VP Smith takes office

By Kate Rhoads

Managing Editor

After months of confidential interviews and exhaustive deliberations, the Vice President Search Committee and Dr. Thom Chesney, Brookhaven College president, have selected Donald Smith as Brookhaven’s incoming vice president of academic affairs.

Smith will succeed Rodger Bennett, who served Brookhaven for the past six and a half years, as vice president of academic affairs. Smith said he jumped at the opportunity to work at Brookhaven due to the reputation of the Dallas County Community College District system. “It’s a great system,” he said, “great national reputation.”

Previously, Smith was dean of business, technology and economic development at Black Hawk College in Illinois. He also held dean, associate dean and manager positions at Cuyahoga Community College in Ohio, Blackhawk Technical College in Wisconsin and Sinclair Community College in Ohio, respectively.

Smith said working in these community college systems familiarized him with DCCCD. Additionally, he said he gained experience he will use to further Brookhaven’s mission of ensuring student success.

At Sinclair Community College, Smith said he was on a team responsible for building the online learning system from the ground up. Enrollment in online classes went from zero to more than 7,500 students, Smith said.

“More and more students are migrating to online learning at the community college level,” he said.

Smith said providing students with access to curriculum is one of community college’s main missions. “Online learning is a way to do that,” he said.

While at Blackhawk Technical College, he said he acquired an understanding of how to respond well to the needs of business and industry in the region. “Which is very important for any community college region,” Smith said, “including Brookhaven and the Dallas system.”

Chesney said Smith has been closely involved with employers in various industries, including business, retail and manufacturing.

“He’s going to be immediately able to connect with the community and connect with employers,” Chesney said.

After BTC, Smith took a position as associate dean of business and information technology at Cuyahoga Community College. Cuyahoga is Ohio’s oldest and largest public community college, serving over 52,000 students annually, according to its website.

“There, I learned how to work in a multi-campus system,” Smith said. This also involved learning how to work with faculty, administrators, curriculum and cross-functional projects across multiple campuses.

“These types of things are all very important among the colleges that make up the DCCCD,” Smith said.

Another essential aspect of the community college environment, he said, is to provide technical skills to returning veterans. The current military drawdown will bring many military members home and to the doors of community colleges, Smith said.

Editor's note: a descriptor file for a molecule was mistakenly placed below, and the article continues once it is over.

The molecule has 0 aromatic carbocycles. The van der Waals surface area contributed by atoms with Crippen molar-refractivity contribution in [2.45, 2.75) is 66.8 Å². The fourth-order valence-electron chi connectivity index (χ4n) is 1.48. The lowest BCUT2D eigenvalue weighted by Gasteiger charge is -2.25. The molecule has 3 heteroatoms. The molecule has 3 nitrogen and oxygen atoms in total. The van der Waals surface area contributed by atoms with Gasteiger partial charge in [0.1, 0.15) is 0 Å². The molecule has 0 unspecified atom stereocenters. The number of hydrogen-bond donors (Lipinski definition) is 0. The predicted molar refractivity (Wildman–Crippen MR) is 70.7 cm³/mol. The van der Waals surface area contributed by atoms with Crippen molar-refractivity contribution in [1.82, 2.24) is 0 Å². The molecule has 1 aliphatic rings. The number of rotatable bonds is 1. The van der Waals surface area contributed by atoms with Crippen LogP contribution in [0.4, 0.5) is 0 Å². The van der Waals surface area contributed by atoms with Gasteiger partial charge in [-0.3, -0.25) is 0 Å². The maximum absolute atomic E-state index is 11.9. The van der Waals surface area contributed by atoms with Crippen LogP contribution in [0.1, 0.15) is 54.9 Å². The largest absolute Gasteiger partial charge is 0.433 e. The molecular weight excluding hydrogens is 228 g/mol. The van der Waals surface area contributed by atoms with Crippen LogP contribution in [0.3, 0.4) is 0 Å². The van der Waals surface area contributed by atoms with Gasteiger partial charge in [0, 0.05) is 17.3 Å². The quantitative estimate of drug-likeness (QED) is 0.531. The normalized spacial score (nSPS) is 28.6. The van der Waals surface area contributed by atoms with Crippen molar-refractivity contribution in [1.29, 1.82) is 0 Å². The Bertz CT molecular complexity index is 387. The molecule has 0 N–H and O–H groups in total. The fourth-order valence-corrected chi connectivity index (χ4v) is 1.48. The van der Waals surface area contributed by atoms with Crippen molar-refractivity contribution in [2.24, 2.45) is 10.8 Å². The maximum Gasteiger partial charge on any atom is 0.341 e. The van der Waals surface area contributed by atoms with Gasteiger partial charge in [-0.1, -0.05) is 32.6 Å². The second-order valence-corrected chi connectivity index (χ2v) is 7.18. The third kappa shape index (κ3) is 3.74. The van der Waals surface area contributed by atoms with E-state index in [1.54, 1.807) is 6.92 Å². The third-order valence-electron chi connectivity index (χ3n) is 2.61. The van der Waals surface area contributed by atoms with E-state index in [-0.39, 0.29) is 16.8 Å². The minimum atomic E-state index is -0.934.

Along with providing high-tech skills, Smith said it is important to recognize the work veterans performed while on active duty and provide credit for it.

“I would like to see us be a very active part of that history,” Smith said, “and that is making sure that we’re doing all the right things for returning veterans.”

Smith served 20 years in the U.S. Air Force working with intercontinental ballistic missiles. During his last four years of active duty, he worked as director of education and training on missile and space systems technology.

Smith said his focus as Brookhaven’s new vice president will be to implement four objectives recently passed by the DCCCD Board of Trustees.

The first is to align DCCCD’s programs and solutions with current and emerging workforce gaps through a variety of innovative approaches.

The second is to address career readiness by expanding early college high schools and charter schools, partnering with K-12 programs and facilitating the transition of DCCCD students to four-year colleges and universities.

Third is to invest in contemporary software solutions.

The fourth is to create innovative public and private partnerships for workforce and economic development opportunities.

“Those board-identified directives and objectives are what’s going to drive the path, the direction, for instruction here at Brookhaven,” Smith said.

Smith’s rich background in developing relationships with faculty and recognizing student needs will allow him to respond and meet those needs, Chesney said.

Identifying opportunities and responding to them is crucial, as Brookhaven should be “known for delivering just a high, high level of responsiveness and service,” Chesney said.

The key to student success and an important element of Brookhaven’s history, Smith said, is instructional innovation.

Some examples Smith gave of instructional innovation are online learning, active learning, competency-based assessment and flipped classrooms, in which students watch lectures online at home and complete interactive activities in class. Instructors can incorporate these into their teaching methods to appeal to students, he said.

Students who are engaged in their academic programs are more likely to be successful, Smith said, which is why it is crucial to encourage faculty to stay innovative.

“We really want that,” Smith said. “That’s the art of what it is that we do.”